February 20, 2020

‘People always forget their thumbs.’ Mayo doctor’s late-night TV cameo on handwashing worth another look.

By Karl Oestreich

Star Tribune

Most of us are flunking handwashing. That’s an important public health message at any time, but especially during the height of the winter influenza season — one complicated by the emergence of COVID-19, the name given to the coronavirus that got its start in Wuhan, China, and has since spread across the world. While researchers put the rush on developing treatments for this new pathogen, it’s good to remember how powerful low-tech, individual interventions like handwashing can be in combating disease. But doing it properly is key. That’s why it’s worth revisiting a Mayo Clinic doctor’s 2016 appearance on the Jimmy Kimmel Live! late-night talk show. The video is now on YouTube and Mayo’s web site. Dr. Greg Poland, an infectious disease and vaccine specialist, flew to Los Angeles to do a handwashing tutorial for Kimmel, his sidekick Guillermo Rodriguez and the show’s viewers.

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KROC-Radio, Mayo Clinic expert – what you need to know about the coronavirus by Andy Brownell — The fast spread of the new coronavirus in China has health agencies worldwide on alert, but should the average American be overly concerned? Mayo Clinic Dr. Gregory Poland heads The Vaccine Research Group and is considered one of the world's top experts on combatting infectious diseases. He joined Andy Brownell for the Rochester Today Show on News-Talk 1340 KROC-AM and 96.9 FM to share what is known about the coronavirus and the threat it poses to the average person living in the Rochester area or other parts of the midwest.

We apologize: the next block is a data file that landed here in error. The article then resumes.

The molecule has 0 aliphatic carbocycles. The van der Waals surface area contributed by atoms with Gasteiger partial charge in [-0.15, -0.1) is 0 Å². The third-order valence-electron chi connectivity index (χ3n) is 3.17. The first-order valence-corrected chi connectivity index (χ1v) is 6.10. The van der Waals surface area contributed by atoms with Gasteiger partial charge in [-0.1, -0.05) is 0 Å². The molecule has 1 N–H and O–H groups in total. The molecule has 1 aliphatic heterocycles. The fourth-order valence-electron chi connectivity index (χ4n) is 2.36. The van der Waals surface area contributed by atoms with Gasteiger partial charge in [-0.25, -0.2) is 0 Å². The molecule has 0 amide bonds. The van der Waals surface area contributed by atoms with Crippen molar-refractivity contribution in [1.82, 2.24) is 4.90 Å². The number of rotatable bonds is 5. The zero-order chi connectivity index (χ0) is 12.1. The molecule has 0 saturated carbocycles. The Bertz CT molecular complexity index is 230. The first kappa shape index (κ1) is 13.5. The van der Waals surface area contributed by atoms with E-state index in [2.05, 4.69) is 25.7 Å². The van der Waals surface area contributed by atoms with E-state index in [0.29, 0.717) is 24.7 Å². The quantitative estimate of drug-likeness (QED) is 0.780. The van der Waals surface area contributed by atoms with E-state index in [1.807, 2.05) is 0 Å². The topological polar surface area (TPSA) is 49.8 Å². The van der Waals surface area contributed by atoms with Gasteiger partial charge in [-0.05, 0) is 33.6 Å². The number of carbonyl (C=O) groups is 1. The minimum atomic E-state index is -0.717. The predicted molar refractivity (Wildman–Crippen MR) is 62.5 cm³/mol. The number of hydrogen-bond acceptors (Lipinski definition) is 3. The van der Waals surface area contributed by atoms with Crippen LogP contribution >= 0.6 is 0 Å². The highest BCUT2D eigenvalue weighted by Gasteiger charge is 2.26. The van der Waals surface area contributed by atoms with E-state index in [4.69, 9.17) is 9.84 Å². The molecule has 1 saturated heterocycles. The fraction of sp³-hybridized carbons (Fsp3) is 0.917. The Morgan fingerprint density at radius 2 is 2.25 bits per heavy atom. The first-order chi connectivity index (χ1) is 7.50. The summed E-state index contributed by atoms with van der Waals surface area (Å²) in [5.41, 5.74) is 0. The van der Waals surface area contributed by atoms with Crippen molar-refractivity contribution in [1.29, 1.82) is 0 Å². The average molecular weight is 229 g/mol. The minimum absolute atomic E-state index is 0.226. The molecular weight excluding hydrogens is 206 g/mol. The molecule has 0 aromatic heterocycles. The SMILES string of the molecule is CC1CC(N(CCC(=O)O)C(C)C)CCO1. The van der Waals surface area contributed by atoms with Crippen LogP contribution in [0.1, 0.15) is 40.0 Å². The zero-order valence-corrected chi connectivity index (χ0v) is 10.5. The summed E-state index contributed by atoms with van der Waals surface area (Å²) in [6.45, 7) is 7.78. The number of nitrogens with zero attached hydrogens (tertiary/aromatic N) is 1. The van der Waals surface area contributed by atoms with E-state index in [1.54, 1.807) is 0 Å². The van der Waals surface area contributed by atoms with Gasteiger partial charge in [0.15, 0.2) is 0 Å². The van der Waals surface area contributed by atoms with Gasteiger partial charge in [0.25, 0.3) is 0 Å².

Context: Gregory Poland, M.D. is a Mayo Clinic infectious disease expert. Dr. Poland and his team within the Vaccine Research Group aim to improve the health of individuals across the world by pursuing challenges posed by infectious diseases and bioterrorism through clinical, laboratory and epidemiologic vaccine research.

Contact: Bob Nellis

Tags: COVID-19, Dr. Gregory Poland, infectious disease, Star Tribune, Uncategorized, vaccine specialist

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